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Sarcopenia is a term utilized to define the loss of muscle mass and strength that occurs with aging. Progressive muscle wasting occurs with aging. The prevalence of clinically significant sarcopenia is estimated to range from 8.8% in young old women to 17.5% in old old men. Sarcopenia is determined by two factors: the initial amount of muscle mass and the rate at which it declines with age. The rate of muscle loss with age appears to be fairly consistent, approximately 1%–2% per year past the age of 50 years. A loss of 30% of reserve capacity limits normal function, whereas a decrease of 70% results in failure of that system. After reaching a peak in early adult years, skeletal muscle mass gradually declines beginning at about age 45. Loss of skeletal muscle mass below a critical threshold may lead to functional impairment and physical disability. Advanced skeletal muscle loss may affect quality of life, the need for supportive services, and ultimately the need for long-term care in older persons.

Two key observations associated with sarcopenia include a loss of skeletal muscle fiber number and a change in the cross-sectional area (CSA) of the remaining fibers. Various mechanisms have been put forth to explain the change in total muscle mass observed including: (a) a lack of regular physical activity (‘‘use it or lose it’’); (b) a change in protein metabolism (a deficit between protein synthesis versus degradation); (c) alterations in the endocrine milieu (decrease in growth hormone (GH) and testosterone and an increase in cortisol and cytokines); (d) a loss of neuromuscular function); (e) altered gene expression; (f) apoptosis; other factors may also contribute in part to sarcopenia. Approximately 65%–80% of the amino acids are resynthesized into proteins during muscle protein turnover, whereas about 20%–35% of amino acids have to be supplied through the diet, resulting in the average turnover of muscle of 8%–12% per day. For muscle to maintain its mass, the rate of protein synthesis must be in balance with the rates of degradation to amino acids in combination with dietary absorption maintaining the difference in amino acid utilization. For sarcopenia to occur, only small imbalances between synthesis and degradation over many years are necessary to eventually result in a significant loss of muscle mass.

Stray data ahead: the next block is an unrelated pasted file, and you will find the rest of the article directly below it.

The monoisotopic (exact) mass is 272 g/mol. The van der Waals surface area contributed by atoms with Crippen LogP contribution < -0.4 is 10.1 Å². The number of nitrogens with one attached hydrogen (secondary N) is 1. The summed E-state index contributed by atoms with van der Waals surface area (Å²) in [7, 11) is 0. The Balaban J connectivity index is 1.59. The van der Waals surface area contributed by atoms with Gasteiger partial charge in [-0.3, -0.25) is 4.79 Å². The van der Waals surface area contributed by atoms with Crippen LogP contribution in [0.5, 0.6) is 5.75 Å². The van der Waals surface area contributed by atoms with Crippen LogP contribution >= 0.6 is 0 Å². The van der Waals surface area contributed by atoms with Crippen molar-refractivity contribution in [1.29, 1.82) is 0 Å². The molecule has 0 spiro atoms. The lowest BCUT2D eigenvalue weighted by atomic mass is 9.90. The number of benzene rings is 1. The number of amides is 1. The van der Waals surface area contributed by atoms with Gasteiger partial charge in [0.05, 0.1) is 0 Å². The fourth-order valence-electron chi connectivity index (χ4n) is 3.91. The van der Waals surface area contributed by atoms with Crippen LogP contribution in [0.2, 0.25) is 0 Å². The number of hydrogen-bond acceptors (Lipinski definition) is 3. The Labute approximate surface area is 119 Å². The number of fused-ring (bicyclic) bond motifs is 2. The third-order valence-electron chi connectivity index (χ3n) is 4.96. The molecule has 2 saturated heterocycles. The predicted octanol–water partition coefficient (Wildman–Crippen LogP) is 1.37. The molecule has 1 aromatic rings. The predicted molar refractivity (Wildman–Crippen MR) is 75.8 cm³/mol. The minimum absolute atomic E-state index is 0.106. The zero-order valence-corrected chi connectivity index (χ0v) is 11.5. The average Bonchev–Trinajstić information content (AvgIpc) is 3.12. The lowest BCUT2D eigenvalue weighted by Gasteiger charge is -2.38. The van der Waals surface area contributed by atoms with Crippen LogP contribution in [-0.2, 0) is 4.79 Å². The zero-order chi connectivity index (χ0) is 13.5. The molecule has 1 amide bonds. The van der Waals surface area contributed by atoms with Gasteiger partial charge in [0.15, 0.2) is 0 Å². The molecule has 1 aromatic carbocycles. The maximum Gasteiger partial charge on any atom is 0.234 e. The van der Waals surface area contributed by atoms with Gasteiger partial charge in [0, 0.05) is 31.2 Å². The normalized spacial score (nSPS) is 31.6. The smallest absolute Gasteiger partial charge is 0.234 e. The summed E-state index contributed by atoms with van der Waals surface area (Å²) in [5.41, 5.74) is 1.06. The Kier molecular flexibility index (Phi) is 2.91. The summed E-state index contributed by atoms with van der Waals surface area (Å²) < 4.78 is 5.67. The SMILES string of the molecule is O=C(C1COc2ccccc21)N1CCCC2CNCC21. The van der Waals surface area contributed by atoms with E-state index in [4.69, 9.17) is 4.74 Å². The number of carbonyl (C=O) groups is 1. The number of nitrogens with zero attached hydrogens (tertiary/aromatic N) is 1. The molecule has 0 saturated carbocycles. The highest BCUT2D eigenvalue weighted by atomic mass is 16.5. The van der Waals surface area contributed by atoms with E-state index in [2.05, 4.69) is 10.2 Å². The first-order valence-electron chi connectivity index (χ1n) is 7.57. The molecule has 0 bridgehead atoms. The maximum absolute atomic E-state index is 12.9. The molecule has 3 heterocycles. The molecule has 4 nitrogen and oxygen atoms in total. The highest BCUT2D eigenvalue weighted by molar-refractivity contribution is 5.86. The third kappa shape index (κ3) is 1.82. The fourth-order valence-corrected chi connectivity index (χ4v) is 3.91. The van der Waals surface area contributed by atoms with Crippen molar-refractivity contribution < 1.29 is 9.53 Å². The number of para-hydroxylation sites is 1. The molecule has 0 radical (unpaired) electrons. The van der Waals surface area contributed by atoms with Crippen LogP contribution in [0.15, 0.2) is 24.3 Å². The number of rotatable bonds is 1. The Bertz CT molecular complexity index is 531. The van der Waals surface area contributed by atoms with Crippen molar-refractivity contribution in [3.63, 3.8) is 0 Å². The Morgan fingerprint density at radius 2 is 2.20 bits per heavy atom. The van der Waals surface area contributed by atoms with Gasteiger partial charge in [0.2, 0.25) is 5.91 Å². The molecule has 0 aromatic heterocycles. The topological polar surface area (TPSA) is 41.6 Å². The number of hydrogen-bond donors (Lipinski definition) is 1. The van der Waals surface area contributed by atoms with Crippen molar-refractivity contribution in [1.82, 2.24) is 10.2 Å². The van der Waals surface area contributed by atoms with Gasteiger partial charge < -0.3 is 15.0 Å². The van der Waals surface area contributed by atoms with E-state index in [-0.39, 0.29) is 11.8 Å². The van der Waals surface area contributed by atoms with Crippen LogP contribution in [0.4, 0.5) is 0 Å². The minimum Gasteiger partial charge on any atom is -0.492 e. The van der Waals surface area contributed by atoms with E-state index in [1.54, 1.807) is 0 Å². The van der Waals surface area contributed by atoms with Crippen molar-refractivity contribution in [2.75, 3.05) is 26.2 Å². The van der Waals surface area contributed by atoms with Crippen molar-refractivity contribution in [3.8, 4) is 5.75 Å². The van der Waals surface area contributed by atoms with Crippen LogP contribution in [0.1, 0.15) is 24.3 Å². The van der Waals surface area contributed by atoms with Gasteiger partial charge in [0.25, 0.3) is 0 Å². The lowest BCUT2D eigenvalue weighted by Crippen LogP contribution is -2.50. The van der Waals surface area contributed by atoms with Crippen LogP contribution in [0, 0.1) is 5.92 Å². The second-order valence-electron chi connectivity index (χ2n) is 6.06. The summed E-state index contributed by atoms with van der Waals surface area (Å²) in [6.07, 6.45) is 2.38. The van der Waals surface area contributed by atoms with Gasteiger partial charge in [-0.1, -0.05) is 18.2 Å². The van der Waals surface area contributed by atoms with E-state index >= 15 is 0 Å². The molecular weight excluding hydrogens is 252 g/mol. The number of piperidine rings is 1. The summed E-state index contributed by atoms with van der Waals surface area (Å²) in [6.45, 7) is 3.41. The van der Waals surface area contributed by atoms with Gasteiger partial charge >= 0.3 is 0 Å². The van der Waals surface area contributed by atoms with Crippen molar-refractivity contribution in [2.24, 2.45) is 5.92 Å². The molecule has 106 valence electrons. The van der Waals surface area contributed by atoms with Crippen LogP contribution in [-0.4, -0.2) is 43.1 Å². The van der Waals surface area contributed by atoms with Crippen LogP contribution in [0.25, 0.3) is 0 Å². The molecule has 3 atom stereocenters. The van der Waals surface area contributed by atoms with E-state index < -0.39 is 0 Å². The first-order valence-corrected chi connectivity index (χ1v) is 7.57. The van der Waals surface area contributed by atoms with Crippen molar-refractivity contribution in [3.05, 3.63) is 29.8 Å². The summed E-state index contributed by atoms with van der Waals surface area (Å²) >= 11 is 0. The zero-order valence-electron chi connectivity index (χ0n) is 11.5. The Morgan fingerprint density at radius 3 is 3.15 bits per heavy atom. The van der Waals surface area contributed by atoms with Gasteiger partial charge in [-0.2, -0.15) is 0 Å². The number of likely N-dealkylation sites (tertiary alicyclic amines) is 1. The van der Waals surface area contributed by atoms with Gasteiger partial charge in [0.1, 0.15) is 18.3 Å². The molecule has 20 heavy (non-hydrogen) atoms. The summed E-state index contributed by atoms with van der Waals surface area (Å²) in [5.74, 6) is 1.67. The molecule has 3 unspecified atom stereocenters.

Age-related reductions in muscle mass and strength are also accompanied by a reduction in motor unit (MU) number and histological changes (angulated fibers, fiber-type clumping), which are suggestive of neuronal remodeling in elderly people. The available data suggest that the pathogenesis of sarcopenia is multifactorial. Intrinsic aging changes in the muscle and nerve represent one set of causes, but poor nutritional status, a decline in anabolic hormones and cytokines, and atherosclerosis all appear to accelerate the process.